Starlink Group 4-34 mission finally lifts off after weather delays

by Elliot Mai

A SpaceX Falcon 9 Block 5 carrying 54 Starlink satellites has finally launched at 8:18 PM EDT on Sunday, Sept. 18 (00:18 UTC on Sept. 19) after unfavorable weather scrubbed attempts on Tuesday, Wednesday, Thursday, and Friday. A Saturday launch opportunity was also called off.

This mission launched from Space Launch Complex 40 (SLC-40) at the Cape Canaveral Space Force Station in Florida. The booster supporting Starlink Group 4-34 is B1067, which had flown on five previous missions. B1067 debuted on the CRS-22 mission and went on to launch the Crew-3, Turksat-5B, Crew-4, and CRS-25 flights.

To initialize the automated launch sequence at T-38 minutes, SpaceX’s Launch Director gives the “go” for propellant loading. At T-35 minutes, sub-cooled RP-1 kerosene was loaded into both the first and second stages, and the first stage also began being loaded with liquid oxygen (LOX).

At T-20 minutes, the RP-1 loading into the second stage was complete, and a large vent from the Transport Erector (T/E) can be seen. This is to purge the T/E’s lines of RP-1 in preparation for the second stage’s next phase of fueling: at T-16 minutes, LOX began being loaded into the second stage. Once LOX loading is completed, RP-1 on the first stage and LOX on both stages were topped off until T-90 seconds.

The next milestone of the launch sequence occurs at T-7 minutes, at which point the Falcon 9 first stage begins engine chill—the booster flows a small amount of LOX through the oxygen section of each M1D turbo pump, preventing propellant from flashing into a gas at engine ignition, which could severely damage the engine.

Next, at T-1 minute, the flight computer takes over the countdown in what is called “startup” and begins the final prelaunch checks. At the same time, the propellant tanks pressurize to match the pressures required during the flight. Once this is completed, a call out of “tanks are pressed for flight” can be heard.

The T-20 minute vent before the launch of Nilesat-301 in June 2022. (Credit: Stephen Marr for NSF)

Next, the Launch Director verified the final “go” for launch at T-45 seconds. Then at T-3 seconds, the engine controller sent the command for ignition of the first stage’s nine Merlin 1D engines. By T-0.02 seconds, the engines and vehicle were running independently and were ready for flight, and the vehicle commanded the hydraulic launch clamps to release at T0, allowing the vehicle to liftoff.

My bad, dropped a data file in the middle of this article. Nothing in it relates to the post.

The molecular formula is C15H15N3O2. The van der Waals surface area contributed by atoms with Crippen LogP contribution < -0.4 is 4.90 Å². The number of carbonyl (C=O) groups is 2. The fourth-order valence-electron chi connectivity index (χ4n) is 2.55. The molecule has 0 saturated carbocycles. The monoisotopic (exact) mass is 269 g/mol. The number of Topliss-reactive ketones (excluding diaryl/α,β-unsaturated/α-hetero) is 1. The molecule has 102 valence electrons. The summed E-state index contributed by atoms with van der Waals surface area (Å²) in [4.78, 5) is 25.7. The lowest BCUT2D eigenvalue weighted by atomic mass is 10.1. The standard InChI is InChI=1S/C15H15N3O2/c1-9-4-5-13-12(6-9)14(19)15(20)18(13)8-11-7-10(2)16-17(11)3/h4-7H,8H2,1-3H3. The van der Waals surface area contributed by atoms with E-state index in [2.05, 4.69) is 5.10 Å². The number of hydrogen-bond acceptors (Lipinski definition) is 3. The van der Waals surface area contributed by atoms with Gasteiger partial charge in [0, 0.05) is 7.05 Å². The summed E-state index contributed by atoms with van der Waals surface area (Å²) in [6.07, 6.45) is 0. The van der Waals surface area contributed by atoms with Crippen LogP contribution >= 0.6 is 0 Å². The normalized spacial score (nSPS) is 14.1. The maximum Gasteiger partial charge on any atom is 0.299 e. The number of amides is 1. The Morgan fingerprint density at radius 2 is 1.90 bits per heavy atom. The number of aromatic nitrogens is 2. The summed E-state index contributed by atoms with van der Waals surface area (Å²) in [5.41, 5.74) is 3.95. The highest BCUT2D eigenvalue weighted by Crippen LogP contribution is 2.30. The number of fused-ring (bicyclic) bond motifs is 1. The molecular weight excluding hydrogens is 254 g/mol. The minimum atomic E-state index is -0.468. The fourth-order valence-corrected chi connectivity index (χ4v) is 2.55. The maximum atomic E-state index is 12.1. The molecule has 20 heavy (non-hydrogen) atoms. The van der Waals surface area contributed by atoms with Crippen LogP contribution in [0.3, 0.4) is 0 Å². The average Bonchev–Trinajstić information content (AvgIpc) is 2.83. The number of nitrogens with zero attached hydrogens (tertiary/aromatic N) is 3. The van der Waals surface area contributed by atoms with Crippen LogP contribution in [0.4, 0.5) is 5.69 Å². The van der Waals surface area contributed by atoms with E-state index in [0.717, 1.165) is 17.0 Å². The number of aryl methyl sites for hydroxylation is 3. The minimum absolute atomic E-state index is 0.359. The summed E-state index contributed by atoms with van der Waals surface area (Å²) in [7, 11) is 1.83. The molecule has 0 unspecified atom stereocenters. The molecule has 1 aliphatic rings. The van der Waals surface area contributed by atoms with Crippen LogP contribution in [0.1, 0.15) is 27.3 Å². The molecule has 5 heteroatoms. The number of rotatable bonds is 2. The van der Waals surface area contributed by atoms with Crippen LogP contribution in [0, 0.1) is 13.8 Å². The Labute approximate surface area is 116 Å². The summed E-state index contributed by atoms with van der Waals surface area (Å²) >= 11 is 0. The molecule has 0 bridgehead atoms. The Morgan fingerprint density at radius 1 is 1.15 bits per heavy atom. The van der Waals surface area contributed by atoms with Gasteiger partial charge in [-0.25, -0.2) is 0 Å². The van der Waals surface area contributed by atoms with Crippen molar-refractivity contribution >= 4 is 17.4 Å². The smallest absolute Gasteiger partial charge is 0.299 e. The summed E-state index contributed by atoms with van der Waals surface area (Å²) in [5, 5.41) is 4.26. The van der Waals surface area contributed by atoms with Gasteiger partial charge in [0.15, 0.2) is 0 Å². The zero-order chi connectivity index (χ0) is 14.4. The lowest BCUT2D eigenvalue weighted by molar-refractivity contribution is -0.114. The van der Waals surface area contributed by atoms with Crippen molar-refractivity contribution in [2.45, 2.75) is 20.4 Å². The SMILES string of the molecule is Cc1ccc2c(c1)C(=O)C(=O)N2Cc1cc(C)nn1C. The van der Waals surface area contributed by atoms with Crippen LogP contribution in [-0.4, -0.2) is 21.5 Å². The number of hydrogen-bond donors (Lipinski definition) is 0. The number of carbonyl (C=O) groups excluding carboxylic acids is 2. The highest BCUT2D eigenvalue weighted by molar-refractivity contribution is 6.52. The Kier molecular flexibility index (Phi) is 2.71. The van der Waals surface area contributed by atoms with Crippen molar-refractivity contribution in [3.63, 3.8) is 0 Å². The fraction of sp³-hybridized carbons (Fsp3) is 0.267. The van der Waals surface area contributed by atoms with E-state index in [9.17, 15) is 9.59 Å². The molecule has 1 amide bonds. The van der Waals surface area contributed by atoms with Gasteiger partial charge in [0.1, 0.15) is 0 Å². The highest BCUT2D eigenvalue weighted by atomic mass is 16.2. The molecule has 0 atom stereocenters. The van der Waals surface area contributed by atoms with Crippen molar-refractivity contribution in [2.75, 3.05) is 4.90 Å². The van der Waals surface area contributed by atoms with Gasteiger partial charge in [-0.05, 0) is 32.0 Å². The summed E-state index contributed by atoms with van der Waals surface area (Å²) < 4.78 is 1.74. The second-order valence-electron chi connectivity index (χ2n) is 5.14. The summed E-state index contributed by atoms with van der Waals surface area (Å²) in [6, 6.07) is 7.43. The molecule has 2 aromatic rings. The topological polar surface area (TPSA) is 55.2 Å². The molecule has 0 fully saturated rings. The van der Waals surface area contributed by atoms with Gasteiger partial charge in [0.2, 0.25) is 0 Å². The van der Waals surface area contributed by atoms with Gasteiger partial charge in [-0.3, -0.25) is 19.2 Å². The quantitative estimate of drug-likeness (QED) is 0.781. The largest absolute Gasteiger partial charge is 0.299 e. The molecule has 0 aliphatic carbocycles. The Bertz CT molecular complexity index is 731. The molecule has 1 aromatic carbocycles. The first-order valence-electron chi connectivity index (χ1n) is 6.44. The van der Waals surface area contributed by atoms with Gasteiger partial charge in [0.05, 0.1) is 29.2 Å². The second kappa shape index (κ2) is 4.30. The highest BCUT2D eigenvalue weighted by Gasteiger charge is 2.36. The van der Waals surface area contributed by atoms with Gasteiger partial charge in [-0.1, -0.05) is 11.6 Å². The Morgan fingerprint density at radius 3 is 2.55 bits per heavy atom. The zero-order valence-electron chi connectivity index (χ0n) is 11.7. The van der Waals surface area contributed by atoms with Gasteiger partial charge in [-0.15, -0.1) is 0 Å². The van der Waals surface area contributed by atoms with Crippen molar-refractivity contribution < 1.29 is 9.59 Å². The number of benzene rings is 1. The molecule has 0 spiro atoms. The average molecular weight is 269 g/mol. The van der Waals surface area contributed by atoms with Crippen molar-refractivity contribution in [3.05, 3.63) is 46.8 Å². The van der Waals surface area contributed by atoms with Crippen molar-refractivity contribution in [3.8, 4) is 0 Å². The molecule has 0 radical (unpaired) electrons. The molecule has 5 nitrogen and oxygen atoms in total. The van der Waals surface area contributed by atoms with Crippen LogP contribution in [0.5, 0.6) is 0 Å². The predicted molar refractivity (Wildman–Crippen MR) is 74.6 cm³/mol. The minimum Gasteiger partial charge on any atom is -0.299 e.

Following liftoff, the vehicle encountered Max-Q – the moment of maximum aerodynamic pressure – at T+1 minute and 12 seconds. The first stage Merlin 1D engines remained lit until T+2 minutes and 27 seconds, at which point a series of events occur in quick succession. First, all nine M1D engines shut down, followed shortly after by the separation of the stages. The second stage then ignites its single M1D Vacuum engine.

The fairings, which protect the payloads from debris and atmospheric heating during ascent, separate from the vehicle at T+3:13. Both fairing halves utilize RCS thrusters and parachutes to re-enter the atmosphere and softly splashdown in the Atlantic Ocean. The fairing halves will be recovered by SpaceX’s fairing recovery ship, Doug.

Also following stage separation, the first stage deployed its four grid fins and performed a series of thruster maneuvers to properly orientate itself for re-entry into Earth’s atmosphere. At T+7:07, the first stage’s re-entry burn begins and continues for the next 31 seconds. The first stage then coasted back toward Earth, continuing to use its grid fins to orient itself for an on-target landing.

Falcon 9 B1052 in Port Canaveral onboard JRTI after the KPLO mission in August 2022. (Credit: Julia Bergeron for NSF)

At T+8:26, the first stage initiated a third burn to slow itself down for a soft landing on SpaceX’s Autonomous Spaceport Drone Ship (ASDS) Just Read the Instructions (JRTI) off the coast of North Carolina.

Once the second stage reached its desired parking orbit, Second Engine Cut Off (SECO) will occur and the stage briefly coasted in preparation for payload deployment.

The second stage then begins to rotate over its x-axis, before deploying the four tension rods at T+15 minutes and 21 seconds. Due to the stage’s rotation, the 54 Starlink satellites have varying amounts of angular momentum, causing them to separate once the tension rods are deployed.

The Starlink satellites will now spend the following months raising their orbit to Starlink Shell 4: a 540 km circular orbit at 53.2 degrees inclination. SpaceX has at least two more missions in September, including at least one more Starlink mission and the Transport and Tracking Layer (TTL) Tranche 0 Flight 1 mission for the Space Development Agency (SDA).

(Lead photo: Falcon 9 lofts Starlink Group 4-34 to orbit. Credit: Julia Bergeron for NSF)

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